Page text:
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How to Explain Your Sabbatical When Looking for a Job

By: Maggie Lonsdale BA (hons) - Updated: 28 Sep 2012 | comments*Discuss
Work Place Experience Skills Explain

When it comes to explaining your sabbatical when you are looking for a job, you can be your own worst enemy or your own PR guru.

You need to spend some time understanding what you learnt on sabbatical and why you chose to take one. This will help you explain your time away from the workplace in the best possible light, allowing potential employers to see your sense of adventure and responsibility in one great package.


If you feel like your sabbatical was one long boozy adventure, think about the different types of people and personalities you met. How did you deal with them? What types of negotiating did you have to do? It doesn't matter if these were only 'social' negotiations, you will still have gained valuable experience. What counts is how you describe it and how you are able to transpose your experiences into a workplace setting.

Adventurous sabbaticals tend to appeal to people with gregarious personalities and strong opinions. Use this to your advantage when looking for work. You can explain that you had to maintain a sense of calm when your fellow sabbaticals got frustrated or out of hand, and that you were able to manage difficult situations using fair play and a sense of humour.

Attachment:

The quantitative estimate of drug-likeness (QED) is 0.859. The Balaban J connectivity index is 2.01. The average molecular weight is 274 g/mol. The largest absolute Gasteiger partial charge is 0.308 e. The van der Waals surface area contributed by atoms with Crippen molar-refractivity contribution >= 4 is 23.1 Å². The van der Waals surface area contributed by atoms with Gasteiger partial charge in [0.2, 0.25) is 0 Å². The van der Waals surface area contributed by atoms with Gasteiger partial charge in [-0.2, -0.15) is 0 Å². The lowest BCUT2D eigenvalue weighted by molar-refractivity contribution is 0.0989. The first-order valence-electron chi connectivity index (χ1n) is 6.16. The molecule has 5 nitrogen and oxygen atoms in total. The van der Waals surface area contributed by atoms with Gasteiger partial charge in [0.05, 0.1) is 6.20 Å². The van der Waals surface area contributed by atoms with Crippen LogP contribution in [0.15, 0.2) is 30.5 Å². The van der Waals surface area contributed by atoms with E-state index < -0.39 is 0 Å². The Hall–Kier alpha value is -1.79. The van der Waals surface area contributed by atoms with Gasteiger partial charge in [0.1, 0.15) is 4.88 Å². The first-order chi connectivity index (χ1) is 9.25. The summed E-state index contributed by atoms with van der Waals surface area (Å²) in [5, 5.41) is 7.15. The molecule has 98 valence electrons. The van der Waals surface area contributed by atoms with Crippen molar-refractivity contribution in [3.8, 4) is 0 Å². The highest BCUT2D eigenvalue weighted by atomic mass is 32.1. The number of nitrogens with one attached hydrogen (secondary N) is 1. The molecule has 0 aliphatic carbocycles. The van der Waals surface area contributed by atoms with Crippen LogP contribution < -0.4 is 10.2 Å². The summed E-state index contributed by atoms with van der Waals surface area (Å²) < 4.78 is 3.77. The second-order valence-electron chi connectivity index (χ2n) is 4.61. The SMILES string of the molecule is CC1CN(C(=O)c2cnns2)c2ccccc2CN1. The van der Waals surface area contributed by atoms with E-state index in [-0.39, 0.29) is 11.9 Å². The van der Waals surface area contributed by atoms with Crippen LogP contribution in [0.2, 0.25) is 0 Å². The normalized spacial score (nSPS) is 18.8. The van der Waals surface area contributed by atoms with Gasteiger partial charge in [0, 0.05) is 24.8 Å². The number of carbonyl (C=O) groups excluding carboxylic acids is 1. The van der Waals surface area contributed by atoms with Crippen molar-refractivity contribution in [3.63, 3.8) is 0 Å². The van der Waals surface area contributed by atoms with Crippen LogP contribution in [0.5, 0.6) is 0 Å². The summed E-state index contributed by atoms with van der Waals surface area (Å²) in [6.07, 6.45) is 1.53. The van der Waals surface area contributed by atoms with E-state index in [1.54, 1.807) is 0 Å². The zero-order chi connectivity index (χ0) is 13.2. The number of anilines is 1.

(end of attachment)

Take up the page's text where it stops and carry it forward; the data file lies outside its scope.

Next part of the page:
An adventure filled sabbatical can also be used to highlight your fearlessness. This is especially appealing in fast paced, target driven environments. You can explain how you are keen to throw yourself into an opportunity, although you act with consideration.


If you took a skills based sabbatical, such as learning to scuba dive or snowboard, you will need to explain your time in a way that shows you are able to learn a cross section of new skills in an effective manner. Be careful not to let your sabbatical sound like an extended holiday - tell your potential employers that you wanted to improve your skills, take your diving/skiing/whatever ability to a new level to challenge yourself. If you describe your time in a focused manner it will help highlight your ability to push yourself.

Whatever your choice of sabbatical, you will need to be able to explain to a potential employer what skills you learnt. This is a good way to start talking about your sabbatical as it will help to break down any preconceived ideas your interviewer may have as to their relevance. Even interviewers who appreciate the merits of a sabbatical are keen to know how you benefited from the time away from the workplace.


Above all, sabbaticals are filled with new experiences. Whether they are connected to be people you meet, the adventures you have or the skills you learn, your sabbatical will have given you new ideas, perspectives and opinions about all manner of subjects. You can use this broad view to help your career potential by telling potential employers that you are able to cope with a variety of expected and unforeseen events thanks to your time away from the corporate world.

You do not want to sound like a know-all, or at all judgemental about people who do not chose to take a sabbatical, but you can be clear about how you have grown from the experience and how you are able to bring those benefits to your new employer.

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